City Paper is not for tourists
The Current newspapers are built to channel gripes. The paper’s reporters blitz ANC meetings, zoning hearings, and council sessions, the better to fill each Wednesday’s edition with the latest on the NIMBY front. If there’s a liquor-license spat, a row over dog poop, or someone bitching about traffic flows, the Current is on it, provided that it occurs within its reportorial jurisdiction (essentially, wealthy Northwest).
But the latest edition is stretches the formula a bit, with an extensive report on the dangers of brick sidewalks. Titled “Bricks bring worries for some pedestrians,” the piece inventories various concerns from activists about brick’s unevenness and the potential for treacherous sidewalk conditions. Here’s one: “‘As much as I like the look of brick sidewalks…they cause a lot of wear and tear on a scooter,’ said Laurie Coburn, a Dupont Circle disabilities advocate who uses a motorized scooter to get around.”
Not to dis the disabled, but if this is as bad as the case gets against brick, I’m not switching allegiances. Brick sidewalks are one of the greatest ever streetscape accomplishments of the District government. And sure, there’ve been detractors, like former Washington Post reporter Vernon Loeb, who in the late ’90s wrote a nasty piece slamming the city for putting in brick sidewalks and nice curbs on a then-desolate stretch of Massachusetts Avenue east of the NPR building. Well, look at that real estate now: It’s a booming part of the city, and I’d like to think that the city’s foresight in installing the nice sidewalks had something to do with it.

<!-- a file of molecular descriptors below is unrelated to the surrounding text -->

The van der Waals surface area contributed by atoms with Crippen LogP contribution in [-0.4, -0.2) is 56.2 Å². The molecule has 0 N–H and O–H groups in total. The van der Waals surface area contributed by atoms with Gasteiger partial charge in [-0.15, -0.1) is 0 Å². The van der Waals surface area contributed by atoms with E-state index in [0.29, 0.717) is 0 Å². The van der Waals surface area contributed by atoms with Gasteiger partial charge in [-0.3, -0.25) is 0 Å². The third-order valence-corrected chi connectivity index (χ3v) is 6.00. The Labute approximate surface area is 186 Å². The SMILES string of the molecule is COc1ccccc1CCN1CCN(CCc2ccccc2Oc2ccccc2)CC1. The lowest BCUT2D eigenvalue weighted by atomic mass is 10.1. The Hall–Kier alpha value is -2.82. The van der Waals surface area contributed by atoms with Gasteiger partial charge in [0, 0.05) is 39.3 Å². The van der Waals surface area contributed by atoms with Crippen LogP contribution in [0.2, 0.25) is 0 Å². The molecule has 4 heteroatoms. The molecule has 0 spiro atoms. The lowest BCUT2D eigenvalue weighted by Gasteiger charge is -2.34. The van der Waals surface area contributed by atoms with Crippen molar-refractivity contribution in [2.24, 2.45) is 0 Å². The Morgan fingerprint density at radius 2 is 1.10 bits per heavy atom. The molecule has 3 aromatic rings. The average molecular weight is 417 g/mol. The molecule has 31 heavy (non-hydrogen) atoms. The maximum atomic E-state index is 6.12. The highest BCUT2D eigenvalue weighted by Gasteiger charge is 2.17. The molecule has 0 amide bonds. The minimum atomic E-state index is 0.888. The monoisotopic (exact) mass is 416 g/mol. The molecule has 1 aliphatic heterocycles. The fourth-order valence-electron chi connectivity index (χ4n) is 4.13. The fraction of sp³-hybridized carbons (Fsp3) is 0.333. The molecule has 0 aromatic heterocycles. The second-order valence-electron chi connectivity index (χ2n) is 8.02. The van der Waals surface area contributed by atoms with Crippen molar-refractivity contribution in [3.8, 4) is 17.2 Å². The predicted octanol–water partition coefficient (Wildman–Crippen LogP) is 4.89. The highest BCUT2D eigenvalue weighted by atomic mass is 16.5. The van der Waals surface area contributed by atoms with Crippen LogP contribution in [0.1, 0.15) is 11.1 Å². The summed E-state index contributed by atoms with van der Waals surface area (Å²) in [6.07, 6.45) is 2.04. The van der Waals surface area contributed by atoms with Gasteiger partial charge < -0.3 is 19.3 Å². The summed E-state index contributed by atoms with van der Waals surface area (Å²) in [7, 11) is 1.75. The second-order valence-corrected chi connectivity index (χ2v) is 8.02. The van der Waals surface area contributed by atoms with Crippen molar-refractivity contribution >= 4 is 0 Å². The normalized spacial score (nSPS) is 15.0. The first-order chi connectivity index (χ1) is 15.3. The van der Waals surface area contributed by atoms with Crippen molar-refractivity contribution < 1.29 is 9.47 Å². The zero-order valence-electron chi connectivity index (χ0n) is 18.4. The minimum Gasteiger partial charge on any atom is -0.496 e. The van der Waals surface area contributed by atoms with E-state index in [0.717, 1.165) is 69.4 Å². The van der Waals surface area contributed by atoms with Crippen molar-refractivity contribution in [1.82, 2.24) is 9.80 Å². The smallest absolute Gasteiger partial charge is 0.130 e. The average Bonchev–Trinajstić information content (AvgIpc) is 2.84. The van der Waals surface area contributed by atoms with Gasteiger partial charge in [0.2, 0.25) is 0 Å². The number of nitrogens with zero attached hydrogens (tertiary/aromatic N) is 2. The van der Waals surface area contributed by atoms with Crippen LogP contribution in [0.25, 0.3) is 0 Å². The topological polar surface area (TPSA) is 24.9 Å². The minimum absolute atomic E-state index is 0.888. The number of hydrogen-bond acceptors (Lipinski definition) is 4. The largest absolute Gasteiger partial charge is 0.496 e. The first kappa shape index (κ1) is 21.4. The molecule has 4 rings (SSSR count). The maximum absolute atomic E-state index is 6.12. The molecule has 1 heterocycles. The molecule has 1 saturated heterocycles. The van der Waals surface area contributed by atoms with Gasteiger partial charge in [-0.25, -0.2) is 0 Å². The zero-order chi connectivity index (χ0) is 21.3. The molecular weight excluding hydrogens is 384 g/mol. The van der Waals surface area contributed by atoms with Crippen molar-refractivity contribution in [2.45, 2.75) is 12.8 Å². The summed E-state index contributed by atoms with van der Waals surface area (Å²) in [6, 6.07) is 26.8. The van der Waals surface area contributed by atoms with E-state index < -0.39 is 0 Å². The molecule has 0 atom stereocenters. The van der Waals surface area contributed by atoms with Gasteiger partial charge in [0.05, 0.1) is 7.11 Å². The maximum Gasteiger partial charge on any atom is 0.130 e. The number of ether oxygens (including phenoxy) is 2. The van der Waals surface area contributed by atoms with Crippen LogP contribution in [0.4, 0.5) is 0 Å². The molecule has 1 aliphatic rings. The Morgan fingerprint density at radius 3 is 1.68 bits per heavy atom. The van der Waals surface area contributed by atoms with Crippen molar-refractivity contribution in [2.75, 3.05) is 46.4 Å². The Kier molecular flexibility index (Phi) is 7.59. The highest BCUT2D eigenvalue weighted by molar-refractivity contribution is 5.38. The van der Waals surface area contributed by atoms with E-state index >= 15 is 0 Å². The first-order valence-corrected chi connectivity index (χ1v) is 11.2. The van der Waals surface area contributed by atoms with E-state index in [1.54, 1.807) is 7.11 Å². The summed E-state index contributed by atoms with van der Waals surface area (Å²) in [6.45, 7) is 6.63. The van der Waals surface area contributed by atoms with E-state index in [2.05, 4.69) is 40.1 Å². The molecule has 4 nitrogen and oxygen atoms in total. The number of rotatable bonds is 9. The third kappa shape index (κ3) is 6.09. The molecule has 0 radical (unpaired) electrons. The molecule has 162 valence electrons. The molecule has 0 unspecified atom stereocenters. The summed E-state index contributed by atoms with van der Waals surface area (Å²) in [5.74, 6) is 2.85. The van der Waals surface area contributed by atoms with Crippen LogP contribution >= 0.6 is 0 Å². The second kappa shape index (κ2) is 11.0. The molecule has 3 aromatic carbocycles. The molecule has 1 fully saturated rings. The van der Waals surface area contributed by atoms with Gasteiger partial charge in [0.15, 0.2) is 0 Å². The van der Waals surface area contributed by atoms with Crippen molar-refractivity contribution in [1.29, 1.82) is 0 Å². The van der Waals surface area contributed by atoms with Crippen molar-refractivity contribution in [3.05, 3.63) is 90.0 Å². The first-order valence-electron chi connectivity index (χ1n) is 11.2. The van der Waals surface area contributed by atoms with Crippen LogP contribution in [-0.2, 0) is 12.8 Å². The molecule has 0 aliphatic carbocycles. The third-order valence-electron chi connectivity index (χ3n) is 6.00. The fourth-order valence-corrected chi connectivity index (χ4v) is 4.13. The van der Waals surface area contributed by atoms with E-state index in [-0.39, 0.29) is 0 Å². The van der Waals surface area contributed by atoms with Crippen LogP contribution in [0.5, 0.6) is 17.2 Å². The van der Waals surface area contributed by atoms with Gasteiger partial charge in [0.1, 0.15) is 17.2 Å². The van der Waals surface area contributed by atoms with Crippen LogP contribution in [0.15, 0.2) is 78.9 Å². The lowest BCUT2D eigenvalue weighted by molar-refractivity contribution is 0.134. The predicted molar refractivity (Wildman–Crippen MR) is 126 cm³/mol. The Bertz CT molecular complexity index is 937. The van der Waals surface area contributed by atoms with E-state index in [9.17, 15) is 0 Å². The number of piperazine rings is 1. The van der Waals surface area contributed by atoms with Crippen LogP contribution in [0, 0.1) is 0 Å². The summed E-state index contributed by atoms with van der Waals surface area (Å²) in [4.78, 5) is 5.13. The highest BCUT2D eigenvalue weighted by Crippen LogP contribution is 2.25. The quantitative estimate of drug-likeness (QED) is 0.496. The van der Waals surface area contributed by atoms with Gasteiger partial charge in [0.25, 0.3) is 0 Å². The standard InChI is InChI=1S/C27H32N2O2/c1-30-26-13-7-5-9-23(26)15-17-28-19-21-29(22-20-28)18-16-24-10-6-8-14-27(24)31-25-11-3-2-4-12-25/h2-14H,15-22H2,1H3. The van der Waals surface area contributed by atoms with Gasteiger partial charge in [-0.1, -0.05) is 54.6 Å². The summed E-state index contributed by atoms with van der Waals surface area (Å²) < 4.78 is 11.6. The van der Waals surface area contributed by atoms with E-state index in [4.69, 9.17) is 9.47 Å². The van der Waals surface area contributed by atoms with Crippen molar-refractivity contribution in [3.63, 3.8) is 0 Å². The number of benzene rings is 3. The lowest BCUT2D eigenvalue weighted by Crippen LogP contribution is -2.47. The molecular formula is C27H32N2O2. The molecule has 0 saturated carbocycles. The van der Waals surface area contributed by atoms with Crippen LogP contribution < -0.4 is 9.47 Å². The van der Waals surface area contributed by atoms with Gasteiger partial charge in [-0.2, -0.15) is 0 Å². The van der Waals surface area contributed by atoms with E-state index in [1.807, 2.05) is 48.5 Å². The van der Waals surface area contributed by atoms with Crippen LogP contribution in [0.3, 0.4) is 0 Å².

There’s no gray in this picture whatsoever: DDOT does fabulous work in installing brick sidewalks in all kinds of neighborhoods. The real wonder is how well it’s all done. Sure, there may be a place or two where the brick is uneven or a touch dicey, but by and large it’s solid as a rock. I wish the brick in my entryway were as well laid.